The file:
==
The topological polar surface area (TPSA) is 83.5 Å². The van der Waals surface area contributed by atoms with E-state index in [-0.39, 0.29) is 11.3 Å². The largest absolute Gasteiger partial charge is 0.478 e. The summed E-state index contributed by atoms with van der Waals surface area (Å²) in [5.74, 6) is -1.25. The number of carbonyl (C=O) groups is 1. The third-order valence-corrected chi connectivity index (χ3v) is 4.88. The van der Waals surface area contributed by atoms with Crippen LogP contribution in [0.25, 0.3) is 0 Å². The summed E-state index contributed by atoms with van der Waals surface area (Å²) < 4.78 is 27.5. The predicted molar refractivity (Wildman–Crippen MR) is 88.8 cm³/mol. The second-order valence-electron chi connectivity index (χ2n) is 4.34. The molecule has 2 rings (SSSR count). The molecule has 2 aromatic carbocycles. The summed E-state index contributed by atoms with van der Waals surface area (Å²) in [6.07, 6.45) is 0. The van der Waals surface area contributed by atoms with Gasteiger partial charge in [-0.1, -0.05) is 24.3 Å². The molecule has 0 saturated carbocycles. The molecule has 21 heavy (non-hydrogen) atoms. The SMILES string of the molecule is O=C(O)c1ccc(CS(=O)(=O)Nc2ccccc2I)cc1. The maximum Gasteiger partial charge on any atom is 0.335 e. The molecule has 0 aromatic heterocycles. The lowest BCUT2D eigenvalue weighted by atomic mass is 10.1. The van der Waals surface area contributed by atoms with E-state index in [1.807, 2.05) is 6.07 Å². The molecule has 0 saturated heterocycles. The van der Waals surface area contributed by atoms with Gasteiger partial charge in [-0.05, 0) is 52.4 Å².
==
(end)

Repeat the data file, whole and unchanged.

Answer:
The topological polar surface area (TPSA) is 83.5 Å². The van der Waals surface area contributed by atoms with E-state index in [-0.39, 0.29) is 11.3 Å². The largest absolute Gasteiger partial charge is 0.478 e. The summed E-state index contributed by atoms with van der Waals surface area (Å²) in [5.74, 6) is -1.25. The number of carbonyl (C=O) groups is 1. The third-order valence-corrected chi connectivity index (χ3v) is 4.88. The van der Waals surface area contributed by atoms with Crippen LogP contribution in [0.25, 0.3) is 0 Å². The summed E-state index contributed by atoms with van der Waals surface area (Å²) < 4.78 is 27.5. The predicted molar refractivity (Wildman–Crippen MR) is 88.8 cm³/mol. The second-order valence-electron chi connectivity index (χ2n) is 4.34. The molecule has 2 rings (SSSR count). The molecule has 2 aromatic carbocycles. The summed E-state index contributed by atoms with van der Waals surface area (Å²) in [6.07, 6.45) is 0. The van der Waals surface area contributed by atoms with Gasteiger partial charge in [-0.1, -0.05) is 24.3 Å². The molecule has 0 saturated carbocycles. The molecule has 21 heavy (non-hydrogen) atoms. The SMILES string of the molecule is O=C(O)c1ccc(CS(=O)(=O)Nc2ccccc2I)cc1. The maximum Gasteiger partial charge on any atom is 0.335 e. The molecule has 0 aromatic heterocycles. The lowest BCUT2D eigenvalue weighted by atomic mass is 10.1. The van der Waals surface area contributed by atoms with E-state index in [1.807, 2.05) is 6.07 Å². The molecule has 0 saturated heterocycles. The van der Waals surface area contributed by atoms with Gasteiger partial charge in [-0.05, 0) is 52.4 Å².